The development of multiple-marker biochemical screening has increased the percentage of aneuploidies detected for all age groups and has also increased the abnormality/amniocentesis ratio from about 1 in 85 for maternal serum α-fetoprotein alone (single screening) to about 1 in 50 for either maternal serum α-fetoprotein plus human chorionic gonadotropin (double screening) or maternal serum α-fetoprotein combined with human chorionic gonadotropin and unconjugated estriol (triple screening). We evaluated the decisions to have or decline amniocentesis of 985 patients ‘at risk’ by either single, double, or triple screening, as multiple markers were phased in over a 3-year period. The patient acceptance of the procedure did not change (approximately 80%) either by actual risk or type of biochemical screening. The labeling of ‘at risk’ status is more important than actual numerical risks, and the patient perception of risk status must be considered in counseling.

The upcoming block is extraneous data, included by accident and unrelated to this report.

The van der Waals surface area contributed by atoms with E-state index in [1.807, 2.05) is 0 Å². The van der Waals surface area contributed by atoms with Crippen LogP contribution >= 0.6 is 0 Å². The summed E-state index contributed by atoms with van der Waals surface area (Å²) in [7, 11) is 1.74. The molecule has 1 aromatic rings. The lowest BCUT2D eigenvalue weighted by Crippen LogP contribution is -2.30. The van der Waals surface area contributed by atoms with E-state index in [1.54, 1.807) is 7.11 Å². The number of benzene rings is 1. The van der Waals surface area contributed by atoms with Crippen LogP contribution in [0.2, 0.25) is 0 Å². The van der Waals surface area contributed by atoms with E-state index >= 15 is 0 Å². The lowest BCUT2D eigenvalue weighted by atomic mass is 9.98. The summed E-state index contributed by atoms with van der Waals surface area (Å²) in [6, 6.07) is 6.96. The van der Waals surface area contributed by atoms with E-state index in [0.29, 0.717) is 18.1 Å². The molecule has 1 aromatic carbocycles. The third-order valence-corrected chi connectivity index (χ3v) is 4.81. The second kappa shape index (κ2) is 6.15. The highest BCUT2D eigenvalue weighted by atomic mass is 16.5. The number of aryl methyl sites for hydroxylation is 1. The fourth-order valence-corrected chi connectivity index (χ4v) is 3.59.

- Multiple-marker biochemical screening
ASJC Scopus subject areas
- Pediatrics, Perinatology, and Child Health
- Radiology Nuclear Medicine and imaging
- Obstetrics and Gynecology